In addition to his research success, Prof Young has remained firmly committed to training future generations of both physicians and scientists. This has been achieved, in part, through directing both medical school courses, as well as postdoctoral training programmes. As a Visiting Professor of Cardiac Science at RDM, Prof Young will lend his unique expertise in cardiovascular disease and circadian biology to augment both ongoing and nascent research programmes, as well as facilitate the training of graduate students and postdoctoral fellows.

 

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postdoc

Congrats Adam on your Cell paper

Researchers create “Lipidomic Map,” offering insights into immunology

An international team of scientists has developed a method for simultaneously detecting thousands of lipid molecules that are displayed to T cells in the human immune system.

The study, co-led by Professor D. Branch Moody, MD, of the Division of Rheumatology, Immunity and Inflammation at Brigham and Women’s Hospital, and Adam Shahine, PhD, at the Monash Biomedicine Discovery Institute represents a collaboration among researchers from Oxford, United Kingdom, Monash University in Melbourne, Australia and Groningen, Netherlands. The results were published today in Cell.

The team developed a new and sensitive method to detect more than 2,000 lipids bound to CD1 antigen presenting molecules, which display antigens to the human immune system.

While scientists have long known that T cells recognise antigens, until the 1990s, it was thought that these antigens were always peptides derived from proteins. Because lipids are not encoded by genes and are instead made by enzymes and form into membranes, they have entirely different functions and positions in the cell.

The ability to measure many lipid antigens at one time will allow future researchers to cross-check any disease-related lipid of interest to the list of candidate lipid antigens from this map and potentially make connections to diseases.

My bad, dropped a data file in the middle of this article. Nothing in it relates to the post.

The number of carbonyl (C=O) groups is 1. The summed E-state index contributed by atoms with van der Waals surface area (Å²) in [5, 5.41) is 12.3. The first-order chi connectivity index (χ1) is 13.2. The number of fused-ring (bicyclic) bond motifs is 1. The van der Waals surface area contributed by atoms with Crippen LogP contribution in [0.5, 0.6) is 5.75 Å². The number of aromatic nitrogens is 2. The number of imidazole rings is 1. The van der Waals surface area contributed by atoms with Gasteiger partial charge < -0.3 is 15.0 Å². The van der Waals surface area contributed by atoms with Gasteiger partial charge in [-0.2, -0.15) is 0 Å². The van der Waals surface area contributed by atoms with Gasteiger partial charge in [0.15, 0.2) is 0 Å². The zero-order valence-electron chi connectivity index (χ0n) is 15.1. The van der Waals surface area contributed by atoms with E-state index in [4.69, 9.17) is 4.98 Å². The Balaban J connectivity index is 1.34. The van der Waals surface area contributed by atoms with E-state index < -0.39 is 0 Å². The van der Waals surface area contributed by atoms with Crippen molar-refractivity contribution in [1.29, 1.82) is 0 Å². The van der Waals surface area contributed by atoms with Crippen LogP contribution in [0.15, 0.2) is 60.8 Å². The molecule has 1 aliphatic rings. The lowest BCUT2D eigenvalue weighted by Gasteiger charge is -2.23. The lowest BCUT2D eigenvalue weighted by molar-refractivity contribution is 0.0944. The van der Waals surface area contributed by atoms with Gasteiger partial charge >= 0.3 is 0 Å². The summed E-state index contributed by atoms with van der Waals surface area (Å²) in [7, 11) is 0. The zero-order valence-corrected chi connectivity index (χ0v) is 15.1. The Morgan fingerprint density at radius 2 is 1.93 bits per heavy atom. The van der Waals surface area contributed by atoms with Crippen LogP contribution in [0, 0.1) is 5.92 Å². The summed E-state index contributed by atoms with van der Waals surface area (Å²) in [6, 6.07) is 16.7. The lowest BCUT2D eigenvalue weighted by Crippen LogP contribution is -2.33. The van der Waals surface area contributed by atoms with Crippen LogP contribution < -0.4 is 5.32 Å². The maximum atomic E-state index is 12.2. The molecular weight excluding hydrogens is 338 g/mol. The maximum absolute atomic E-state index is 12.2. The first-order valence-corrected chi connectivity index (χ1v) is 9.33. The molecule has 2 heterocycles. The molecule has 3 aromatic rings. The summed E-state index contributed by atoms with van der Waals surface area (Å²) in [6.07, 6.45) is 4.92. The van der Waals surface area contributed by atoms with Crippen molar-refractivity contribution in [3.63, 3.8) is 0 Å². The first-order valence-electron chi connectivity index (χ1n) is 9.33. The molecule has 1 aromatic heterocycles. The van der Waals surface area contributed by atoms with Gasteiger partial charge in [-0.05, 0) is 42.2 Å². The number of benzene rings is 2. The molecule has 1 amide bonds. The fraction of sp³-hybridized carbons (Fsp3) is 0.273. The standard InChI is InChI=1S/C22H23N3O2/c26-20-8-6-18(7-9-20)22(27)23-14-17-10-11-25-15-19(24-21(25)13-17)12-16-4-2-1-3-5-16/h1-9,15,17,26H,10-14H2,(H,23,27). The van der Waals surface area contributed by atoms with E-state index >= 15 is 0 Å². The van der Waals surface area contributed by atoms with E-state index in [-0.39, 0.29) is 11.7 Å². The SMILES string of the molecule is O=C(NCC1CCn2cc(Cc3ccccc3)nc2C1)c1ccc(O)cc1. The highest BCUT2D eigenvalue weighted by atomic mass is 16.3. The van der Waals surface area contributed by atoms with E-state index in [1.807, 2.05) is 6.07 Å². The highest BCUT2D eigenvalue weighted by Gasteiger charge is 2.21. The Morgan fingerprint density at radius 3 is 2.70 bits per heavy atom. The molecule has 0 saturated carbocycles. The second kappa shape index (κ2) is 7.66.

Their efforts yielded the first integrated CD1 lipidomic map, which could help guide the investigation and discovery of lipid blockers and antigens for T cells and support the view that lipids normally influence immune responses.

The research builds on earlier methods that separate cellular lipids in one chromatographic system, which provided only a limited perspective. The new structural biology work, undertaken by Dr Shahine, ARC DECRA fellow, showed how lipids fit inside proteins using size-based mechanisms.

Combined, the structures and biochemistry detail rules about the size, shape, and chemical content of the kinds of lipids that can bind CD1 and cause a T cell response—either activation or deactivation. It is the latest in a series of studies that date back to the 1990s, when Brigham scientists discovered that T cells can recognise lipid antigens.

Splashdown“. The image provides a prism for thinking about how oily antigens are recognized in aqueous solution. Four lipid presenting molecules, CD1a, CD1b, CD1c and CD1d, including a three dimensional CD1-lipid complex, fall toward the surface of a blue and watery environment surrounding a T cell. Image credit: Dr Erica Tandori.